• onyema22ohaka

      If this oil that has fed project Nigeria since 1970 at least is located in yorubaland or the north ,do you think there will be one Nigeria today &only 13%.
      Be honest & dispassionate?
      Have you been to anywhere in the Niger delta where this oil is extracted & you think 13% is enough?
      Be honest?

      • Babalakin

        i actually do not reply responses, but please look at this figures – Giving a breakdown, they disclosed that from January to December 2012, Akwa Ibom collected a total of N193.69 billion, Rivers got N165. 33 billion, while Bayelsa got N133.77 billion as 13 percent allocation.
        the figures speaks for themself, or should i explain further? with this every year these states should be like paradise. but i hope you know that Bayelsa cannot pay salaries, despite the 13% and monthly allocation. its the nigerian people i blame that have not found a way to hold their leaders accountable and those that connive with the leaders too.
        I have been all over nigeria spending a minimum of 3 years in each side of the country, so i know better.
        i do not exonerate the center for their short coming. but as i said, the figures speaks for them selves.
        let me tell you my take on the niger delta and nigeria project issue. put a cost on all the assets that generates money for us as a nation, sell it and distribute the proceeds to all the states, then each state should generate their revenues and send to the center each month. then all the problems (boko haram, niger delta, the reckless borrowing of funds etc) will go (to simplify it). but am not a politician and that is not my carrier path.
        but even the present arrangement will work if we have good leaders and educated followers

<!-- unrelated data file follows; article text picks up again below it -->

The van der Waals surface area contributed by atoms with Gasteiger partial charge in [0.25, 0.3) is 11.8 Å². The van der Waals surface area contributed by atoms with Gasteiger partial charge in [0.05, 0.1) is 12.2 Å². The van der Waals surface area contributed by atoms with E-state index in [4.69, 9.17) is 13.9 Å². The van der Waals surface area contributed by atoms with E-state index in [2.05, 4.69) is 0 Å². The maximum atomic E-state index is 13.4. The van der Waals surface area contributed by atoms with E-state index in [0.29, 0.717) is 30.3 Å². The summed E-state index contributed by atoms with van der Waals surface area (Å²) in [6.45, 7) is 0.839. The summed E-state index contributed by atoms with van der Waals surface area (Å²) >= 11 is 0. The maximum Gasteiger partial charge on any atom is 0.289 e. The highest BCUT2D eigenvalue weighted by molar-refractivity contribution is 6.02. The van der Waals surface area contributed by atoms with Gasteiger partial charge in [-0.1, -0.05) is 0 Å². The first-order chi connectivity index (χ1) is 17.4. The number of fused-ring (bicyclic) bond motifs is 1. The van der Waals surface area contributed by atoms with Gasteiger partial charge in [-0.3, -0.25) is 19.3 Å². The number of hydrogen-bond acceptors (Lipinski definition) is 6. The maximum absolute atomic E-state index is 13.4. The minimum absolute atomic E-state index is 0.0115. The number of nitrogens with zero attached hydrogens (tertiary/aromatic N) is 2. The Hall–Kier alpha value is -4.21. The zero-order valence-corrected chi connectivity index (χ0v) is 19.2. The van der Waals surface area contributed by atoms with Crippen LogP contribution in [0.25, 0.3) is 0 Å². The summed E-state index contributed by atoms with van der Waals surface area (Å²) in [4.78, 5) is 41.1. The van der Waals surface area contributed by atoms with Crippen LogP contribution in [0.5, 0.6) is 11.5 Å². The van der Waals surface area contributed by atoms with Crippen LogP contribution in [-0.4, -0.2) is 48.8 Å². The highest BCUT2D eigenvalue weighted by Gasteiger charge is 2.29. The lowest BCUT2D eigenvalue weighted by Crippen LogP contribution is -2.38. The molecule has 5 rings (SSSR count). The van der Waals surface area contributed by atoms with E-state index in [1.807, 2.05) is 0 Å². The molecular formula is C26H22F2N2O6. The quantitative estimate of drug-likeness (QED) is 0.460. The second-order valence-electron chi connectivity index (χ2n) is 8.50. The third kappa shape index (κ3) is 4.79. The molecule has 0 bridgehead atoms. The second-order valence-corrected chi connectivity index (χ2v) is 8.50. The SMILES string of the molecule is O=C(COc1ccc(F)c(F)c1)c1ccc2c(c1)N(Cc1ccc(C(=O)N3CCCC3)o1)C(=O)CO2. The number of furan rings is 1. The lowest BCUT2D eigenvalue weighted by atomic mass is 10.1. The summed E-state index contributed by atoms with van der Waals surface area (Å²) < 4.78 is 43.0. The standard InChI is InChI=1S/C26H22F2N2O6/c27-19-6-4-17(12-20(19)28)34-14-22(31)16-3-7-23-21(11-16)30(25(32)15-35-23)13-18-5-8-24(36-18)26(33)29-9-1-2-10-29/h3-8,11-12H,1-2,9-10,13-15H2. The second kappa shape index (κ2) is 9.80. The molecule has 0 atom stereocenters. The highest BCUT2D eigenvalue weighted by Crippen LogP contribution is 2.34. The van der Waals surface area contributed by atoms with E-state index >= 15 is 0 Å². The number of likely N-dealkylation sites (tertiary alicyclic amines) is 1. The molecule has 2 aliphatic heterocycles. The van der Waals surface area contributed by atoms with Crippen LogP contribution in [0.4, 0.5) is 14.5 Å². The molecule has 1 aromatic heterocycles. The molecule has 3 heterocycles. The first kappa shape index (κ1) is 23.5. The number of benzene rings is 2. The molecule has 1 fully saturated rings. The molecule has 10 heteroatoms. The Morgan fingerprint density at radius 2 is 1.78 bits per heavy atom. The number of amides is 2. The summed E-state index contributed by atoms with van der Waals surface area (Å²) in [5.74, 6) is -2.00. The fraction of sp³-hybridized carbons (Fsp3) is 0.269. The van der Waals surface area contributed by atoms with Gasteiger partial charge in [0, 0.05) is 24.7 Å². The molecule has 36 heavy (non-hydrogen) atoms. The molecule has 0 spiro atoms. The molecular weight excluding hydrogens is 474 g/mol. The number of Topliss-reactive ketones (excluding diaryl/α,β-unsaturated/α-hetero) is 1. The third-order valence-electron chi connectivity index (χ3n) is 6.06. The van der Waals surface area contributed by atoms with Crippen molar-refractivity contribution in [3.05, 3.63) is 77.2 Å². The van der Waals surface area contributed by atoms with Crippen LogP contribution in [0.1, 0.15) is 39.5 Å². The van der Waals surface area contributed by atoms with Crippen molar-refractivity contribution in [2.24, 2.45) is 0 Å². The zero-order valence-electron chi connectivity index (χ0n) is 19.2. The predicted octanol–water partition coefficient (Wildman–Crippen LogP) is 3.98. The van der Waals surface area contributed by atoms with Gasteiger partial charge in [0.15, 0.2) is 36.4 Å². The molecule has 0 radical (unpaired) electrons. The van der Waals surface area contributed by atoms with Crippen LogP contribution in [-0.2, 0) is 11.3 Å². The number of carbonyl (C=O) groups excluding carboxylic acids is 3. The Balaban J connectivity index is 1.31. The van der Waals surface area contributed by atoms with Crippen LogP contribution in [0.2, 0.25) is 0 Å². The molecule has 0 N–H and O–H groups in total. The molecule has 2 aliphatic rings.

• igboham

          Why is Nigeria taking even a dollar from them – when they had clearly stated to the colonialists and even before oil was discovered their unwillingness to be part of Nigeria?

    • simssoon

      yes it’s solvable if there be a useful seaport in warri,Akwa ibom and rivers and not only lagos,build bayelsa like lagos and abuja,Direct international flights to other parts of the nation and not only lagos,Abuja and kano,share the oil blocks accordingly,recruilt police,Army and others normally or according to states.Give jobs in the whole federal parastetals according to states you look at all this and tell me if they are wrong in their agitation even the igbo people and their Biafra tell me if they are wrong.They own 90% on the total goods in Apapa but have to transport them to Onotsha from lagos.Petrol tanker fire by day because they come from lagos to other part of the country instead of using other port,so let the whole pipe be blown up and let people come to their sences.

  • larr

    Ann-kio brilliant, brilliant! This is our daughter, articulate. We are fighting occupation and injustice. We will win!